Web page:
By Maneshka Borham
Stand-up comedian Nathasha Edirisuriya who was arrested by the Criminal Investigations Department (CID) yesterday over making alleged derogatory comments about the Lord Buddha has been remanded until 7 June.
Edirisuriya was remanded on the orders of Colombo Fort Magistrate, Thilina Gamage after she was produced before the court by investigating officers last evening.
Her family is expected to file a complaint with the Human Rights Commission of Sri Lanka (HRCSL) shortly requesting that her safety is assured while in detention after threats of harm were made against her by various individuals and groups, particularly over social media platforms. Civil society groups are also gearing up to pressurise the authorities to not file charges against her under the International Covenant on Civil and Political Rights (ICCPR) Act which the Government has been accused of using as a tool of repression.
Edirisuriya came to the limelight after a performance by her at a comedy event titled ‘Modabhimanaya’ in April went viral over comments she made about the Lord Buddha and Buddhist Girl's Schools during the act. The comments drew the ire of certain persons and ultra-nationalist groups followed by calls for her arrest. The groups even demanded the arrest of stand-up comedian Hasalaka Thushara, the organiser of the event. However, Edirisuriya and Thushara later issued a public apology and had also taken steps to take down the offending video.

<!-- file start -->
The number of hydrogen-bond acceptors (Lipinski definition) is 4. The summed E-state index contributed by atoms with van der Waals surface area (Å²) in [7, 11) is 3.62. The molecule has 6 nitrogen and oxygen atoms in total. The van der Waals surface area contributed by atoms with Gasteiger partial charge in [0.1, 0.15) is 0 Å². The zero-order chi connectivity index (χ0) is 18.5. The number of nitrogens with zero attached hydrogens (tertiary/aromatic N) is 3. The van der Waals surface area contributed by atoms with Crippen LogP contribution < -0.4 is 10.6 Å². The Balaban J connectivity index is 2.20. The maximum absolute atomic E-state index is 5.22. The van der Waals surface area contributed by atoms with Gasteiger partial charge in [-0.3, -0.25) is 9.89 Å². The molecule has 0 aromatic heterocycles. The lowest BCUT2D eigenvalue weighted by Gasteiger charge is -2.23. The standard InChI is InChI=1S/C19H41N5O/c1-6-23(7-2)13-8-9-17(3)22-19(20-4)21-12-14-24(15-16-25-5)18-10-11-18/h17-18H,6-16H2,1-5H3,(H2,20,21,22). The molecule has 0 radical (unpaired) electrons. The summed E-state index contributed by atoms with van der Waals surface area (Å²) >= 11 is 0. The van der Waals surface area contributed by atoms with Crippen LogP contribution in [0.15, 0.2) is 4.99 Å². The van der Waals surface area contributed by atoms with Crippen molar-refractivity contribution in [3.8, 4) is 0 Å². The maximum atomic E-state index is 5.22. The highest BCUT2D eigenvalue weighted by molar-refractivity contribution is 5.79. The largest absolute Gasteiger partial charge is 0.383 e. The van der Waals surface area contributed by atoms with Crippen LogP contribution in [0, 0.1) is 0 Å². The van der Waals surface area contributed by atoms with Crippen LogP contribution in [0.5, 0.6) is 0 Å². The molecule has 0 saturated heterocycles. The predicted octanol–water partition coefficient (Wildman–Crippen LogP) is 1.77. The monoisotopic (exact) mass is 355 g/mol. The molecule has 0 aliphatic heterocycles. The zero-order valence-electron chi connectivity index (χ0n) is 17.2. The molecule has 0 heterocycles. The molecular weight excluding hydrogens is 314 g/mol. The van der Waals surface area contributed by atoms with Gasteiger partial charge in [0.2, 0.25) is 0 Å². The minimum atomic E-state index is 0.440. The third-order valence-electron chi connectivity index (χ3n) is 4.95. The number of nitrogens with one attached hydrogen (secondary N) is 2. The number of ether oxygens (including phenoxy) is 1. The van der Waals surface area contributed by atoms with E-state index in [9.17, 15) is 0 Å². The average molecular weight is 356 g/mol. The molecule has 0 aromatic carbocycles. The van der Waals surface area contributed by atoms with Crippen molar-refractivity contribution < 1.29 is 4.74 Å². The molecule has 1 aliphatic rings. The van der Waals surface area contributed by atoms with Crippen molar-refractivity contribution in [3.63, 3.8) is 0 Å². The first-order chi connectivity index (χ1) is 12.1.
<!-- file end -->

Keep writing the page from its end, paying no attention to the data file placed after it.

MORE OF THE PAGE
Nevertheless, the stand-up comedian was arrested at the Bandaranaike International Airport (BIA) where she was scheduled to board a flight to Singapore.
According to Police Spokesman SSP Nihal Thalduwa, the 32-year-old suspect was arrested based on a complaint lodged by the Commissioner General of Buddhist Affairs. Thalduwa confirmed the complaint was made directly to the IGP C.D. Wickramaratne. “At least eight other complaints by Buddhist clergy and other organisations were also made against the suspect following which the Cyber Crimes Division made the arrest,” he said.
The Police Spokesman requested the public to refrain from making similar statements that can lead to religious and racial disharmony in the country. “Everyone is entitled to their own opinions about religions. But statements must be made in a manner that does not harm the sentiments of others,” he said.
“There are offences in the penal code or under the International Covenant on Civil and Political Rights for such acts. The investigating officers will file relevant charges accordingly,” he said.